A condemned inmate eats in his cell at San Quentin State Prison's death row adjustment center on August 15, 2016 in San Quentin, California. (Photo by Justin Sullivan/Getty Images)

On the ballot this Nov. 8 in California is Proposition 62.

This proposition would repeal the death penalty in our state and would make life in prison without parole the maximum punishment that could be imposed for crimes of murder.

My brother bishops and I in the California Catholic Conference are supporting this effort.

It is time for us to end the death penalty — not only in California but throughout the United States and throughout the world.

The Catholic Church has always taught that legitimate governments have the right to impose the death penalty on those guilty of the most serious crimes. This teaching has been consistent for centuries — in the Scriptures, in the writings of the Church Fathers and in the teachings of the popes.

But in recent years, there has been a growing consensus that the use of the death penalty can no longer be accepted. This consensus is reflected in the Catechism of the Catholic Church, in the teachings of bishops’ conferences around the world and in the teachings of Pope John Paul II, Pope Benedict XVI and now Pope Francis.

On his final visit to our country in 1999, St. John Paul called the death penalty “cruel and unnecessary.” And it is true.

The reason is that every life is sacred and every person has a dignity that comes from God. This is true for the innocent and it is true for the guilty. It is true even for those convicted of the most violent crimes.

The Church has always opposed abortion and euthanasia because it involves the direct and voluntary killing of innocent human beings. Obviously, the death penalty is different. Those guilty of violent crime are not innocent.

But in opposing the death penalty we are also witnessing to the sanctity of life. We are saying that even the most sinful and guilty lives are precious to God and should not be taken by others.

The death penalty denies God’s plan of mercy and justice. It violates the condemned person’s dignity and deprives him of the chance to change his heart and make amends for his crimes.

In seeking an end to the death penalty, we never forget the victims of crime and their loved ones. We entrust them to the Father of mercies and we pray that he grant them healing and peace.

But we recognize that killing the criminal does not bring justice to the victims. Our country has far more effective ways to bring murderers to justice and to keep society safe from violent criminals.

Rather than condemn them to death, as Christians, we should pray for their conversion and encourage their rehabilitation and ultimate restoration to society.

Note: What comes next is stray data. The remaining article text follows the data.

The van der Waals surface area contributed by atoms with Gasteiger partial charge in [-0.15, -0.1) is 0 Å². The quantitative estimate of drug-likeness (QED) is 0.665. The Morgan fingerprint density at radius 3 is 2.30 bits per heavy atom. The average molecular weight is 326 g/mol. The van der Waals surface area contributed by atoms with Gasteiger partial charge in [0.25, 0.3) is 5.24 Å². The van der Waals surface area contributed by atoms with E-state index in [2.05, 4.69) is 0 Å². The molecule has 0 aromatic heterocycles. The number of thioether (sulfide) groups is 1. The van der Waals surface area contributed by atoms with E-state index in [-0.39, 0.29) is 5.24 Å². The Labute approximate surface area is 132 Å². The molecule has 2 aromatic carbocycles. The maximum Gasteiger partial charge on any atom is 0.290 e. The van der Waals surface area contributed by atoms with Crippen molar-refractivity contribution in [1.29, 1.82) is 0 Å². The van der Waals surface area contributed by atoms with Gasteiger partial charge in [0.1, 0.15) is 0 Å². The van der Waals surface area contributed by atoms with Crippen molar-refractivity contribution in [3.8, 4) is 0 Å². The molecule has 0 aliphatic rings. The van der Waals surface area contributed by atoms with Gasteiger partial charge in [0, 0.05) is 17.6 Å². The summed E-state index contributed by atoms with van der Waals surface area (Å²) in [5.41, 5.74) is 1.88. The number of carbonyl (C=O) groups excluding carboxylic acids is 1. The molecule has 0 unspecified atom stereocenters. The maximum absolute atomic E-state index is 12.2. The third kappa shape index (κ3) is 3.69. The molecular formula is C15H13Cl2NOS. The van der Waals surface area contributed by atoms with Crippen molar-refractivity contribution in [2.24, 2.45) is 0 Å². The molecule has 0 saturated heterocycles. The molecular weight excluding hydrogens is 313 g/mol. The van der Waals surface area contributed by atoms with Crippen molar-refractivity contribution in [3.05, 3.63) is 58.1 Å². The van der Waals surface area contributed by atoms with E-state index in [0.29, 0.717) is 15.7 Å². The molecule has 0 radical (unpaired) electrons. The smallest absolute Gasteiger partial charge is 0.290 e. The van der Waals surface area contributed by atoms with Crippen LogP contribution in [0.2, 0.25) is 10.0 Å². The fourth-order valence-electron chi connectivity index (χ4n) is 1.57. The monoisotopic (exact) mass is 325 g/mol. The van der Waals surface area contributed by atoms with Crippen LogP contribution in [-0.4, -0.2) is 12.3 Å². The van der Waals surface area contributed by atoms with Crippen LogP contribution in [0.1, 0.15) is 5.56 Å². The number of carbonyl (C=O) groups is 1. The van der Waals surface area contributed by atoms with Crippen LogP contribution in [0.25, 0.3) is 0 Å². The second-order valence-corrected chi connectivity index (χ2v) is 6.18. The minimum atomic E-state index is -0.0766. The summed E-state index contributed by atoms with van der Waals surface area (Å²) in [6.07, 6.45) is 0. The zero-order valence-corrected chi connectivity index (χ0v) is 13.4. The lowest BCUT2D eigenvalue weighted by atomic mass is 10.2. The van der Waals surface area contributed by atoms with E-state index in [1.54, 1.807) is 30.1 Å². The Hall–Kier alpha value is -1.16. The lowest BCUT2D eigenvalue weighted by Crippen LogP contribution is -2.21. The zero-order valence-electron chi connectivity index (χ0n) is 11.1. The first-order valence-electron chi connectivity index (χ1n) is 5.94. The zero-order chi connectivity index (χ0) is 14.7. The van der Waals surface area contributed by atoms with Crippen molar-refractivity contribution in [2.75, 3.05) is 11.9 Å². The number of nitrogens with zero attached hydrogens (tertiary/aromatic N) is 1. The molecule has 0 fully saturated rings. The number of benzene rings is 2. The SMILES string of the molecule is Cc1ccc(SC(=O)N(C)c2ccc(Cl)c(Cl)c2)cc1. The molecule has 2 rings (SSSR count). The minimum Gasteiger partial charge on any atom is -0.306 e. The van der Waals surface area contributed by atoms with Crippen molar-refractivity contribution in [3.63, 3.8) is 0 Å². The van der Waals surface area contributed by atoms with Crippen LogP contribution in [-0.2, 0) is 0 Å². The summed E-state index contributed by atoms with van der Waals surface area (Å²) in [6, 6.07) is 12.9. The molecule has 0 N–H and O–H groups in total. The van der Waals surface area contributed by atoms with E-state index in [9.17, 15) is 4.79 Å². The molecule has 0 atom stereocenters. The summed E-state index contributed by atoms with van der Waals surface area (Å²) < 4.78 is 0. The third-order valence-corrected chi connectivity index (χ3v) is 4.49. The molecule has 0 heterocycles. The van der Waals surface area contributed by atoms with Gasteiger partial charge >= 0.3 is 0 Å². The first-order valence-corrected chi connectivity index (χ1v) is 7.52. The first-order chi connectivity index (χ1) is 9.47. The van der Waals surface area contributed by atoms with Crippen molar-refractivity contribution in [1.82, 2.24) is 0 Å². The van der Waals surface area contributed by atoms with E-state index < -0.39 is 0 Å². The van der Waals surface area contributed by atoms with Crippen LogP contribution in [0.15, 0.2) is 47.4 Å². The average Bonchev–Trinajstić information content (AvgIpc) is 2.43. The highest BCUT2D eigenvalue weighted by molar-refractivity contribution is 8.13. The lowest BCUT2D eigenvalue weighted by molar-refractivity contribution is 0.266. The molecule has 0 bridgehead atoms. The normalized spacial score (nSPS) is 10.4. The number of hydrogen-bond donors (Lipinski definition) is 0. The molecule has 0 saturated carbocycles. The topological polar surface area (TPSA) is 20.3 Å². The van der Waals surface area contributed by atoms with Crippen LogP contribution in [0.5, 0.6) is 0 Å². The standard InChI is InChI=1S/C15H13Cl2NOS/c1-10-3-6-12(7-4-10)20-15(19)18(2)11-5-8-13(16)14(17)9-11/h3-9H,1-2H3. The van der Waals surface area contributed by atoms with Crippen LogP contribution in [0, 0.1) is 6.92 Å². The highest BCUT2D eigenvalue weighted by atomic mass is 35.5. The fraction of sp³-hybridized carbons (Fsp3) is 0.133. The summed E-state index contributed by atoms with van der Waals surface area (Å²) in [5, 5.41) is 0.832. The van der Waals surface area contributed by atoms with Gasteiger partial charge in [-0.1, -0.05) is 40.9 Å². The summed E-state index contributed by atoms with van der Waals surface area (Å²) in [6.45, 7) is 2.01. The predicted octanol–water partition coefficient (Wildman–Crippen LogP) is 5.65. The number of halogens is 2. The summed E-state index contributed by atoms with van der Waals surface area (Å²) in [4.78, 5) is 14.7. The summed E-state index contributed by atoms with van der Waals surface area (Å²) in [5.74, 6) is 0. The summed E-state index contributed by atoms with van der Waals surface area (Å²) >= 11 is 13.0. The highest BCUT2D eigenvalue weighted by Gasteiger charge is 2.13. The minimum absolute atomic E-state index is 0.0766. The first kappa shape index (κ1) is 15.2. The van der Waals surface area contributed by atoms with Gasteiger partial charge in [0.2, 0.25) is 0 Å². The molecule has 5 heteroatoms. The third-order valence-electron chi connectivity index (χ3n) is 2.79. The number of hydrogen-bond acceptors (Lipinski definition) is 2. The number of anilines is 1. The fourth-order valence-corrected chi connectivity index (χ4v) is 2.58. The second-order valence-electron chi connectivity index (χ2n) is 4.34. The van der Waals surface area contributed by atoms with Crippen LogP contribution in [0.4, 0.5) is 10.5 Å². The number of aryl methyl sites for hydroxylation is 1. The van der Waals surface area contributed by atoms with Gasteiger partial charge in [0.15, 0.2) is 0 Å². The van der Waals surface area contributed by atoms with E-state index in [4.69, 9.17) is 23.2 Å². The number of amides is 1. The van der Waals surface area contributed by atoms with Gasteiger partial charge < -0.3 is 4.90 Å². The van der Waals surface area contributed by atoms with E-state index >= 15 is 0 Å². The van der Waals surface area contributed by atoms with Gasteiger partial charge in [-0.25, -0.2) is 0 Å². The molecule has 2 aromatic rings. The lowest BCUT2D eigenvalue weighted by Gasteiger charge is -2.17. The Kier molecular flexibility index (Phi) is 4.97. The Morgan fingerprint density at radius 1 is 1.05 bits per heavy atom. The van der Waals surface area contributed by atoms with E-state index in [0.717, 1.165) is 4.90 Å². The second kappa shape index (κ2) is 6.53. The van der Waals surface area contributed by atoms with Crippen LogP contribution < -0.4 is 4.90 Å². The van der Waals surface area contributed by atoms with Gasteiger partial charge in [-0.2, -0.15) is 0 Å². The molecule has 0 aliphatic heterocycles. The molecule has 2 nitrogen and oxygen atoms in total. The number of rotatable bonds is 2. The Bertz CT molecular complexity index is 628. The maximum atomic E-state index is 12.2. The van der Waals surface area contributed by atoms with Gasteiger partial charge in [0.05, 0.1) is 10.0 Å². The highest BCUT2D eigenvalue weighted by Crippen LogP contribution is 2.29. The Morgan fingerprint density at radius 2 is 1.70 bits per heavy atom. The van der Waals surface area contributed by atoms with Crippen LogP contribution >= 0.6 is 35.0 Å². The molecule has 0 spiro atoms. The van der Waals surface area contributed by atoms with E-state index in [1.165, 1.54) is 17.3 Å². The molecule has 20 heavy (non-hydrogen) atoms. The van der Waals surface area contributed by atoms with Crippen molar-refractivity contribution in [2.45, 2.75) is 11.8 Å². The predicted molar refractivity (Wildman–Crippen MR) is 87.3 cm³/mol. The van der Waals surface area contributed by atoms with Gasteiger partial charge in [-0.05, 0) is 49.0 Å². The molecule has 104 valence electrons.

For some criminals, this will never be possible. Their hearts are too damaged, too cruel and hardened. But we know that conversion and repentance is God’s work, not ours.

We are encouraged by the witness of saints like St. Therese of Lisieux to continue to pray for and work for the conversion of those on “death row.” We know that life belongs to God alone and we believe that there is no one who cannot be touched by God’s mercy and changed by his love.

The Church is not changing her teaching. Governments will always have the justification to use the death penalty if it is necessary to carry out its task of ensuring social order. What the Church is urging now is that governments exercise their discretion to show mercy instead of executing the condemned. Such a gesture would be powerful testimony to the sanctity of human life and to the possibility that every person can find redemption and rehabilitation.

In this, we are following some of the great doctors of the ancient Church, such as St. Ambrose and St. Augustine. In their times, they also urged government authorities to show mercy in capital cases.

And, of course, we have the witness of Jesus Christ, who pardoned the woman caught in adultery — a crime at the time that carried a mandatory death sentence. 

Something else I’ve been thinking about. We have a strange appetite for violence in our popular culture. We allow children to play violent video games and listen to music that demeans human dignity. For “entertainment,” we watch movies and shows in which fictional criminals take other people’s lives and commit unspeakable acts.

In this cultural context, I do not see how the death penalty can ever again express society’s ultimate value for human life. In this cultural context, the death penalty can only function as one more killing.

In a culture of death, I believe mercy alone can be the only credible witness to the sanctity of life and the dignity of the human person.   

I urge all of you to continue to pray and reflect on this complicated issue. We have established a website with resources to help in your reflection — killingisntjustice.org.

Pray for me this week and I will be praying for you.

And may our Blessed Mother Mary help all of us to be faithful citizens and witnesses to the culture of life in our time.

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